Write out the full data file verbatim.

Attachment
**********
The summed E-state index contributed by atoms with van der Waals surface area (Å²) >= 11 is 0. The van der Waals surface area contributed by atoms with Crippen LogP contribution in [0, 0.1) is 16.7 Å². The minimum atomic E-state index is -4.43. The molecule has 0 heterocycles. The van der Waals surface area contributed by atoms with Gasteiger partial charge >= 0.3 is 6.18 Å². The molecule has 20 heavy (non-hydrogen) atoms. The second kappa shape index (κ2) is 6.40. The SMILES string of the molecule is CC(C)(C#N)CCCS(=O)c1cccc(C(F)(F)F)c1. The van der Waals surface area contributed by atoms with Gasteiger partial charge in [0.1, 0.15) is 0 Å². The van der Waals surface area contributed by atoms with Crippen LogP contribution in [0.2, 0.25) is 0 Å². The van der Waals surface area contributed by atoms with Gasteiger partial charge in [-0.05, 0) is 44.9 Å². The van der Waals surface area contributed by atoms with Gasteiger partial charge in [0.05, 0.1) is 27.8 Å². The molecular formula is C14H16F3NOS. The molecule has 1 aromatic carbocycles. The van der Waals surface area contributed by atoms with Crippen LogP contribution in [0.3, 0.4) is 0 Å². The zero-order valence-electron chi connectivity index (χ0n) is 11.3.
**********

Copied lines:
The summed E-state index contributed by atoms with van der Waals surface area (Å²) >= 11 is 0. The van der Waals surface area contributed by atoms with Crippen LogP contribution in [0, 0.1) is 16.7 Å². The minimum atomic E-state index is -4.43. The molecule has 0 heterocycles. The van der Waals surface area contributed by atoms with Gasteiger partial charge >= 0.3 is 6.18 Å². The molecule has 20 heavy (non-hydrogen) atoms. The second kappa shape index (κ2) is 6.40. The SMILES string of the molecule is CC(C)(C#N)CCCS(=O)c1cccc(C(F)(F)F)c1. The van der Waals surface area contributed by atoms with Gasteiger partial charge in [0.1, 0.15) is 0 Å². The van der Waals surface area contributed by atoms with Crippen LogP contribution in [0.2, 0.25) is 0 Å². The van der Waals surface area contributed by atoms with Gasteiger partial charge in [-0.05, 0) is 44.9 Å². The van der Waals surface area contributed by atoms with Gasteiger partial charge in [0.05, 0.1) is 27.8 Å². The molecular formula is C14H16F3NOS. The molecule has 1 aromatic carbocycles. The van der Waals surface area contributed by atoms with Crippen LogP contribution in [0.3, 0.4) is 0 Å². The zero-order valence-electron chi connectivity index (χ0n) is 11.3.